Several companies offer to recycle your old computer for you, and an enormous industry has grown up around the trade in old technology. In China entire cities have been born that specialize in taking our old stuff, but I feel that recycling is a bit of a big word to use for the ensuing process, as it has positive connotations. The computers are dismantled and all of the re usable pieces taken away, then the rest is dumped in a large pile. People from the surrounding areas scratch a living by doing a bit of home made scavenging, be that boiling components on their cooker at home or dipping cables in acid baths to extract the tiny bits of semi precious metals that they contain. Obviously this is done without regulation, and the results are often poisoning for those involved and the surrounding areas. See this photo essay about the city of Guiyu pictured above, probably the largest e-dumping ground on Earth today, and where a large portion of the products in question end up.

Another possibility is that the computers are shipped as donations to the Third World. These donations come in containers, not packaged in cardboard however but just thrown in, so although some do work, the majority don’t. The recipients have to unload them and try each one to see if it is usable. Those that don’t have to be dumped, and can be found piled up in heaps or abandoned by the roadside outside the larger African Cities, again to poison the ground etc.

This video from Ghana goes into greater detail.

India has some recycling sites and used to import waste for processing but now the problem is that the country itself is now a major producer of waste as it becomes one of the most technology saturated countries on the planet. And India is not alone, consumer societies all over the ex developing world are hungry for new technology, and obsolescence is just round the corner. This short article in Time expands upon the argument.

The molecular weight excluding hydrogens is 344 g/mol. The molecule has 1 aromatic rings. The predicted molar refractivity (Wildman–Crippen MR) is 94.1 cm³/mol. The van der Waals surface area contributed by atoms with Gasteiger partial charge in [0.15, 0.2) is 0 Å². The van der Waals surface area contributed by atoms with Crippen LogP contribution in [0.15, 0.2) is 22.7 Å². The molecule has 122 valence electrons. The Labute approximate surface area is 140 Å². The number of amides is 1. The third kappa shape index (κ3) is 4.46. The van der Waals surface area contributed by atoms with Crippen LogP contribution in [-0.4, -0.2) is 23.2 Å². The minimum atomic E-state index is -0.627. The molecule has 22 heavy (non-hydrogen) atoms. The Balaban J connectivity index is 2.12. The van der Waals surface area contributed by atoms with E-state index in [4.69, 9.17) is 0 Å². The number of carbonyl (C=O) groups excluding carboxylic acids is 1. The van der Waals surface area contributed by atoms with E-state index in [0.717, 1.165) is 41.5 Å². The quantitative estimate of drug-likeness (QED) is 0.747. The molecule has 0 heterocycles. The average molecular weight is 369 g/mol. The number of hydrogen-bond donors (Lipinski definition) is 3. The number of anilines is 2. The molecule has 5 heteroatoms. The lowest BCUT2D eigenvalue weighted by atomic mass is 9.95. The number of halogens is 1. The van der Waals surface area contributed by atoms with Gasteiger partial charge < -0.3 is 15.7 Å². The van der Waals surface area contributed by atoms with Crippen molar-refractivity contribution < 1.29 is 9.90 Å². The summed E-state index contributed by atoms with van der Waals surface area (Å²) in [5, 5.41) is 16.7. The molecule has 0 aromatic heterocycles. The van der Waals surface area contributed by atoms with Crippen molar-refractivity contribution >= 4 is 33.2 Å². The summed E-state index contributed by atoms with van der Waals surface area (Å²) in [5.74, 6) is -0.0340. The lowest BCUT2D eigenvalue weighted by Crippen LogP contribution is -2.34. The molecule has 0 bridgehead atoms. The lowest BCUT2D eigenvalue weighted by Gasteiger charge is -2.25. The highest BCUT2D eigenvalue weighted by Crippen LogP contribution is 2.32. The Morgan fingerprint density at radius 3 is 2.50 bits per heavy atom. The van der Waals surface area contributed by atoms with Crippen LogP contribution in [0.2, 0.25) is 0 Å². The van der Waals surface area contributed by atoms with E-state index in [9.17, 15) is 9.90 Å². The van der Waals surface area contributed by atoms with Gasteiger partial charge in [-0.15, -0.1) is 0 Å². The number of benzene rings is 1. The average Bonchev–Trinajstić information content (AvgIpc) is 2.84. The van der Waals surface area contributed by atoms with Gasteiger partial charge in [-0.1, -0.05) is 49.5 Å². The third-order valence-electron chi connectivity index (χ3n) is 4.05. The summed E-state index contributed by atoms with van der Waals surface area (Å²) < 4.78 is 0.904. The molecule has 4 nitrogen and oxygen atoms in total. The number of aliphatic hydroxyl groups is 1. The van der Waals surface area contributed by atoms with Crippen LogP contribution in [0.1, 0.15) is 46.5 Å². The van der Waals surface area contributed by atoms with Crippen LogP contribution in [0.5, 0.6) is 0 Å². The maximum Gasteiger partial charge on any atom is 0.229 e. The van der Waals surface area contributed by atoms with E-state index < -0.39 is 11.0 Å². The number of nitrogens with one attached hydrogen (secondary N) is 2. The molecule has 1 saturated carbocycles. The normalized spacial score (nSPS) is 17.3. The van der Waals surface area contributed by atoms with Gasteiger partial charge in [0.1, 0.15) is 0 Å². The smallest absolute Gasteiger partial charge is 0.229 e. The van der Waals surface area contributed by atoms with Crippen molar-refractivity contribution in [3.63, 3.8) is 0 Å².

Large sums of money are involved as we would imagine, but the industry is practically non-regulated in real terms. Government regulation does exist but with the majority of the work carried out in the informal economy it is not adhered to, and dirty job as it may be it provides income for hundreds of thousands of poor migrant labourers.

And we are speaking about a problem that can only get worse. I personally don’t think it has to or should be like this however, it is not fair and it is exploitation, and so my question is ‘what can be done about it?’ Or more correctly ‘what can we do about it?’ We are the guilty party after all.